Newly appointed Senator Roderick St Clair has called for the establishment of a national organisation to lobby on behalf of farmers and fisher folk to address the issue of governance.
Delivering his maiden address to the November 10 sitting of the Upper House, Senator St Clair gave his commitment “to move toward a national body of farmers and fisher folk charting the way forward in a very progressive way.”
In welcoming St Clair to the Senate, President Chester Humphrey noted that farmers have been the “backbone of Grenadian civilisation from the time of our indigenous fore parents,” and the new senator has an “important mission” in the transformation of agriculture.
St Clair said now is the time to reboot agriculture in terms of technology and “putting our boots on as a nation and engaging in agriculture.” This transformation must encompass implementing total quality management, adding value to crops, embracing technology and pursuing comprehensive market development. While acknowledging the progress and setbacks of the past, Grenada must make a vision that takes agriculture, together with fisheries, in a more “meaningful and sustainable way” going forward.
“We need to safeguard agriculture before it slips away from us,” he stated emphatically.
St Clair, who is the general manager of the Grenada Co-operative Nutmeg Association, recalled his younger days farming with his father in Grand Bras, Saint Andrew; attending field trips with La Digue farmer Finbar Hopkins and former agriculture minister (now deceased) George Brizan; working in the Produce Chemistry Laboratory; teaching agricultural science in secondary school; and serving 20 years at the Marketing and National Importing Board.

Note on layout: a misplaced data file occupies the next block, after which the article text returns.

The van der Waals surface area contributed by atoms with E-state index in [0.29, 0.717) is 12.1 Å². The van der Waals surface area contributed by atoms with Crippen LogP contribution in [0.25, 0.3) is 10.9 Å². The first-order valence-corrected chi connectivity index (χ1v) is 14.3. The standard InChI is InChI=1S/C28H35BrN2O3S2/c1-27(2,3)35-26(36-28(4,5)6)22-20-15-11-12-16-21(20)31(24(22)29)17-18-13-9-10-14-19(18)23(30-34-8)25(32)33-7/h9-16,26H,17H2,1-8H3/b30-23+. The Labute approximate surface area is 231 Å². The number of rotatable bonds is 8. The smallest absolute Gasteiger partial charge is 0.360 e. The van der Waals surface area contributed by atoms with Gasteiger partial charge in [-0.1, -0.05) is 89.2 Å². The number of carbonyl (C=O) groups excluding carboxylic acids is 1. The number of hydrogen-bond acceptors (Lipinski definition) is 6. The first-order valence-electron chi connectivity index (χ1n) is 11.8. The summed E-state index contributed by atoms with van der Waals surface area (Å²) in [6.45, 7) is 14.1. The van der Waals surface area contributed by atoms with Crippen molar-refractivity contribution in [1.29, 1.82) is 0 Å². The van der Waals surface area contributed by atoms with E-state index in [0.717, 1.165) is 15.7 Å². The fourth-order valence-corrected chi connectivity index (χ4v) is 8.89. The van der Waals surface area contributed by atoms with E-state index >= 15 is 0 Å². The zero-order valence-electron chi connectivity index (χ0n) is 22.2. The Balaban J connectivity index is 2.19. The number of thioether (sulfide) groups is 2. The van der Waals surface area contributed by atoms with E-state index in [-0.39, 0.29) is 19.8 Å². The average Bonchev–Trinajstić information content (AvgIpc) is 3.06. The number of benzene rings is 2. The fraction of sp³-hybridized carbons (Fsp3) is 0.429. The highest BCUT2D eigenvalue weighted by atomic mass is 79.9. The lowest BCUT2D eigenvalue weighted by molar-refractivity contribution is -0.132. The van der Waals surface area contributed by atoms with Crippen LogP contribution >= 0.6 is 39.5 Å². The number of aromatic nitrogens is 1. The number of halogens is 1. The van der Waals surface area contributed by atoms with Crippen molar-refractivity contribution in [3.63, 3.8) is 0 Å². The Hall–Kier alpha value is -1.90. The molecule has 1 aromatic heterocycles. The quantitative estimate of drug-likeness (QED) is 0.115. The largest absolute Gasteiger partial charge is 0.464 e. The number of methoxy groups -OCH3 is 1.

“All gave me inspiration,” he told the Senate, as he outlined the many challenges farmers and fisherfolk must cope with in this COVID-19 environment. From dogs allowed to roam in the night killing goats and sheep to the lack of financing for farmers and fisher folk alike, from inadequate ice machines to the differing problems for specific agricultural subsectors, St Clair said the need for a national organisation to address governance is long overdue. He also pointed to different challenges for different sectors within agriculture, such as poultry producers and beekeepers, adding that spice production in the Spice Isle is on the decline.
Moreover, “we are losing lands,” he said, noting that “buildings just keep going up on good agricultural land.”
“We want to see our agricultural lands safe guarded,” and farm access roads fixed.
He described the whole marketing system as “very weak” stating that farmers cannot grow a crop if they do not know how that crop will be sold.
“We need strong, vibrant markets locally and overseas,” he said.
For his part, St. Clair said he is committed to dialogue with farmers and fisherfolk “in a structured way” to pursue a transformation of the two sectors.
“I put forward that this must be the history of the future – we must start writing the future – it will happen when all hands come together and working in an integrated way” for farmers and fisher folk.
St Clair was elected by representatives of eight farmers and fisheries organisations on September 16 to represent them in the Senate following the departure of Dr Dustan Campbell, who resigned for medical reasons.